If your flight was affected by adverse weather conditions, it will be much more difficult attempting to claim compensation because, under EU Regulation 261/2004 as amended by APR 2019 , they will likely respond with an “EC” caused the issue with the flight.

Security Issues, Terrorism or Sabotage

If an act of crime, sabotage or terrorism impacts the normal operation of a flight or airport, you will be unable to claim compensation for the flight(s) affected.

Bird Strike

On the 4th May 2017 the Court of Justice for the European Union ruled that a collision between a bird and an aircraft should be classified as extraordinary under EU261/2004 as amended by APR 2019 . [Read our blog]

Airport Closure

If the departure or arrival airport is closed for any reason (outside of security and meteorological concerns) then this will be considered as an “EC”.

Medical Emergency

In the event of a passenger or member of crew becoming seriously ill dies in flight, any diversions or delays will be defined as an extraordinary circumstance.

Hidden Manufacturing Defect

For the airline to succeed with this defence they need to provide evidence from the manufacturer to show that the fault was due to a ‘hidden manufacturing defect’.

Air Traffic Control

If air traffic management decide to suspend or restrict flight operations at the airport of departure or arrival for the delayed / cancelled flights, or air space through which the air carrier is required to operate the flight is blocked, you will be unable to claim compensation.

Military or Political Unrest

Any unforeseen disruption to the normal operation of departures / arrivals caused by war, civil war or anything defined as military / political instability will be classed as an “EC”.


If a flight is cancelled passengers are entitled to:
a) rerouting to the same destination at earliest opportunity
b) later rerouting at passenger convenience
c) refund of ticket and return flight to first departure airport
plus transport to another airport, plus refreshments plus cash compensation.

Flights cancelled less than 7 days notice before departure

Flight Length 0-1,500 kms eg London to Paris
Delay Leaves 1 hr + before,  lands up to 2 hrs later 2 hrs + late
Compensation €110  £220
Flight Length 1,501-3,500 kms eg London to Istanbul
Delay Leaves 1 hr + before, lands up to 3 hrs later 2 hrs + late
Compensation £175 £350
Flight Length 3,501 km eg London to New York
Delay Leaves 1 hr + before, lands up to 4 hrs later 4 hrs + late
Compensation £260 £520

Flights cancelled less than 7-14 days notice before departure

Flight Length 0-1,500 kms eg London to Paris
Delay Leaves 2 hr + before, lands up to 2 hrs later 4hrs + late or leaves 2hrs + before , lands 2 hrs +after
Compensation £110  £220
Flight Length 1,501 – 3,500 kms eg London to Istanbul
Delay Leaves 2hr+ before, lands up to 3hrs after 4hrs + late or leaves 2hrs+before, lands 3-4 hrs after
Compensation €175 £350
Flight Length 3,501 km + eg London to New York
Delay Leaves 2hr+ before, lands up to 4hrs after 4hrs + late
Compensation £260 £520

The above payments may be avoided by the airline if they can show the cancellation was due to extraordinary circumstances. Benefits a) to c) are due in any event.

Denied Boarding

Before denying boarding involuntarily the airline is obliged to seek volunteers to give up their reservation in exchange for the agreed amount. If insufficient passengers are available the airline may then proceed to involuntarily deny boarding. All such passengers are entitled to three types of compensation described under a) to c) above.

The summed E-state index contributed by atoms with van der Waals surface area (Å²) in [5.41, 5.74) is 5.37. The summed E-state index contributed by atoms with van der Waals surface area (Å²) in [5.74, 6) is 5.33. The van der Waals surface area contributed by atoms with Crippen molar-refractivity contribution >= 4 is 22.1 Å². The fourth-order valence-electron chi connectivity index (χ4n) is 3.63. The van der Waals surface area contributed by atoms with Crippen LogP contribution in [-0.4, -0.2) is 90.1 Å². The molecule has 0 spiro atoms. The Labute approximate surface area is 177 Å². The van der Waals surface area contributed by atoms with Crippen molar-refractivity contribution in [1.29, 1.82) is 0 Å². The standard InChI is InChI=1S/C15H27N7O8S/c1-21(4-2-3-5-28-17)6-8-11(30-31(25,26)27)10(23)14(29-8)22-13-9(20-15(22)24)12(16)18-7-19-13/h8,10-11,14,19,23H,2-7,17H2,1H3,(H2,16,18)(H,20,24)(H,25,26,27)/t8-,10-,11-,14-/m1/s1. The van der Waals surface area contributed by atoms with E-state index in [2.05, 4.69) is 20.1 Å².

Flight Length Arrival Delay Compensation Due
Up to 1,500km, (all flights), eg, London to Paris Up to 2 hours £110
Up to 1,500km, (all flights), eg, London to Paris 2 hours + £220
1,501km – 3,500km (all flights), eg, Manchester – Malaga Up to 3 hours £175
1,501+ km (flights within the EU only) 3 hours + £350
3,501km+ (flights between an EU and non-EU airport), eg, London to New York Up to 4 hours £260
3,501km+ (flights between an EU and non-EU airport), eg, London to New York 4 hours + £520

Obligation to notify passengers

Airlines are obliged to notify passengers of their rights at the check-in. If an airline cancels a flight denies boarding or incurs a delay of over 2 hours it is obliged to provide each passenger with a written notice setting out their rights and contact details of the national body enforcing the regulation.

Will Brexit affect my rights to claim?

Flight delay regulations come from the EU (EU261/2004 regulation) so now the UK has left the EU the UK Government has moved the EU261/2004 regulation into English law. To accommodate certain changes now that it is incorporated into UK law the Air Passenger Rights Regulation was passed amending EU261/2004. This new regulation simply changes the currency for claims and the courts that have jurisdiction over claims.

The ultimate ruling court will now be in the UK rather than the European Court of justice so over time the case law will be different for the UK. The Rules are there to safeguard passengers so that airlines are encouraged to run on time and not cancel flights at the last minute. It is only by applying a financial penalty that these regulations will work effectively. The airlines will no doubt lobby for a rule change as this will now be easier as they only need to convince the UK government rather than the EU. However countries such as Norway Switzerland and Iceland who are not in the EU have maintained these regulations. Would we wish UK passengers to be disadvantaged as compared with EU passengers  – we believe the answer is No. Flights from mainland Europe will be unaffected. Our advice lodge your claim soon.